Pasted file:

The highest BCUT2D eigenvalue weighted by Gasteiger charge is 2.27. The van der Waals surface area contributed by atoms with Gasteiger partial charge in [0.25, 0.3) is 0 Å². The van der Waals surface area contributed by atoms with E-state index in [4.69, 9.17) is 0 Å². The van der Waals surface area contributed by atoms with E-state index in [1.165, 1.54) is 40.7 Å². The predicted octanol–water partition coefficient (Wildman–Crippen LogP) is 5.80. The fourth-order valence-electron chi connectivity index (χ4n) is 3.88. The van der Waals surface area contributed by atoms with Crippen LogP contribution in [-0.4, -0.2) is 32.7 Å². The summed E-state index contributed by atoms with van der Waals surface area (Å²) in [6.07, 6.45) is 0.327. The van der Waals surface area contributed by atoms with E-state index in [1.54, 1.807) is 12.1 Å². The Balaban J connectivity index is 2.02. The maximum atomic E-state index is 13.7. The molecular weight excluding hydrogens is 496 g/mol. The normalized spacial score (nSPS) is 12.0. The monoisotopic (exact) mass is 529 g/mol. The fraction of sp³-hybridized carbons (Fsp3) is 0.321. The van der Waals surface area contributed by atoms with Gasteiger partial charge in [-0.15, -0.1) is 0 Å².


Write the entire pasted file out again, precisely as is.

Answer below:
The highest BCUT2D eigenvalue weighted by Gasteiger charge is 2.27. The van der Waals surface area contributed by atoms with Gasteiger partial charge in [0.25, 0.3) is 0 Å². The van der Waals surface area contributed by atoms with E-state index in [4.69, 9.17) is 0 Å². The van der Waals surface area contributed by atoms with E-state index in [1.165, 1.54) is 40.7 Å². The predicted octanol–water partition coefficient (Wildman–Crippen LogP) is 5.80. The fourth-order valence-electron chi connectivity index (χ4n) is 3.88. The van der Waals surface area contributed by atoms with Crippen LogP contribution in [-0.4, -0.2) is 32.7 Å². The summed E-state index contributed by atoms with van der Waals surface area (Å²) in [6.07, 6.45) is 0.327. The van der Waals surface area contributed by atoms with E-state index in [1.54, 1.807) is 12.1 Å². The Balaban J connectivity index is 2.02. The maximum atomic E-state index is 13.7. The molecular weight excluding hydrogens is 496 g/mol. The normalized spacial score (nSPS) is 12.0. The monoisotopic (exact) mass is 529 g/mol. The fraction of sp³-hybridized carbons (Fsp3) is 0.321. The van der Waals surface area contributed by atoms with Gasteiger partial charge in [-0.15, -0.1) is 0 Å².